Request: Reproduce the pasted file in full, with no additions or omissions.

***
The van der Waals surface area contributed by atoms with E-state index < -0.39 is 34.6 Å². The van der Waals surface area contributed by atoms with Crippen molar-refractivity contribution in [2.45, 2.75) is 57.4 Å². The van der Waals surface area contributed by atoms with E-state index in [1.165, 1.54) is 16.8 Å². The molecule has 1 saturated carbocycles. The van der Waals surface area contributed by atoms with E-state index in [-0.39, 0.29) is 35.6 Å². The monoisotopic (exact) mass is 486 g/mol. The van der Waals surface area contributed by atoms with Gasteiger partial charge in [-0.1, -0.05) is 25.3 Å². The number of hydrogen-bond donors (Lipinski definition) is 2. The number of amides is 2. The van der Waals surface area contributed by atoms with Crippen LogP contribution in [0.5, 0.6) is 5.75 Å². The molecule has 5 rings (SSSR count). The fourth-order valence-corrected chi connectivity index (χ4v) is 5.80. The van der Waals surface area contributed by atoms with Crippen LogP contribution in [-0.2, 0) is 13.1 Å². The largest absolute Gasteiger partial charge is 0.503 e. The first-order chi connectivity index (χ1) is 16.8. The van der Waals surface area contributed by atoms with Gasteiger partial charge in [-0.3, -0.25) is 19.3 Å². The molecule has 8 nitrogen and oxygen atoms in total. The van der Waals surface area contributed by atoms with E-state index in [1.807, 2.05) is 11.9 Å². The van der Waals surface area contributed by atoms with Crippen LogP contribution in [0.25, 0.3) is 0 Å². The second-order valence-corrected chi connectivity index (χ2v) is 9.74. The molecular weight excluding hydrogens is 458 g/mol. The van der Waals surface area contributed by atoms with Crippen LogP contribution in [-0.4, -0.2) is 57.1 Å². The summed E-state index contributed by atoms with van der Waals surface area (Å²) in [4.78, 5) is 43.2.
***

The van der Waals surface area contributed by atoms with E-state index < -0.39 is 34.6 Å². The van der Waals surface area contributed by atoms with Crippen molar-refractivity contribution in [2.45, 2.75) is 57.4 Å². The van der Waals surface area contributed by atoms with E-state index in [1.165, 1.54) is 16.8 Å². The molecule has 1 saturated carbocycles. The van der Waals surface area contributed by atoms with E-state index in [-0.39, 0.29) is 35.6 Å². The monoisotopic (exact) mass is 486 g/mol. The van der Waals surface area contributed by atoms with Gasteiger partial charge in [-0.1, -0.05) is 25.3 Å². The number of hydrogen-bond donors (Lipinski definition) is 2. The number of amides is 2. The van der Waals surface area contributed by atoms with Crippen LogP contribution in [0.5, 0.6) is 5.75 Å². The molecule has 5 rings (SSSR count). The fourth-order valence-corrected chi connectivity index (χ4v) is 5.80. The van der Waals surface area contributed by atoms with Crippen LogP contribution in [-0.2, 0) is 13.1 Å². The largest absolute Gasteiger partial charge is 0.503 e. The first-order chi connectivity index (χ1) is 16.8. The van der Waals surface area contributed by atoms with Gasteiger partial charge in [-0.3, -0.25) is 19.3 Å². The molecule has 8 nitrogen and oxygen atoms in total. The van der Waals surface area contributed by atoms with E-state index in [1.807, 2.05) is 11.9 Å². The van der Waals surface area contributed by atoms with Crippen LogP contribution in [0.25, 0.3) is 0 Å². The second-order valence-corrected chi connectivity index (χ2v) is 9.74. The molecular weight excluding hydrogens is 458 g/mol. The van der Waals surface area contributed by atoms with Crippen LogP contribution in [-0.4, -0.2) is 57.1 Å². The summed E-state index contributed by atoms with van der Waals surface area (Å²) in [4.78, 5) is 43.2.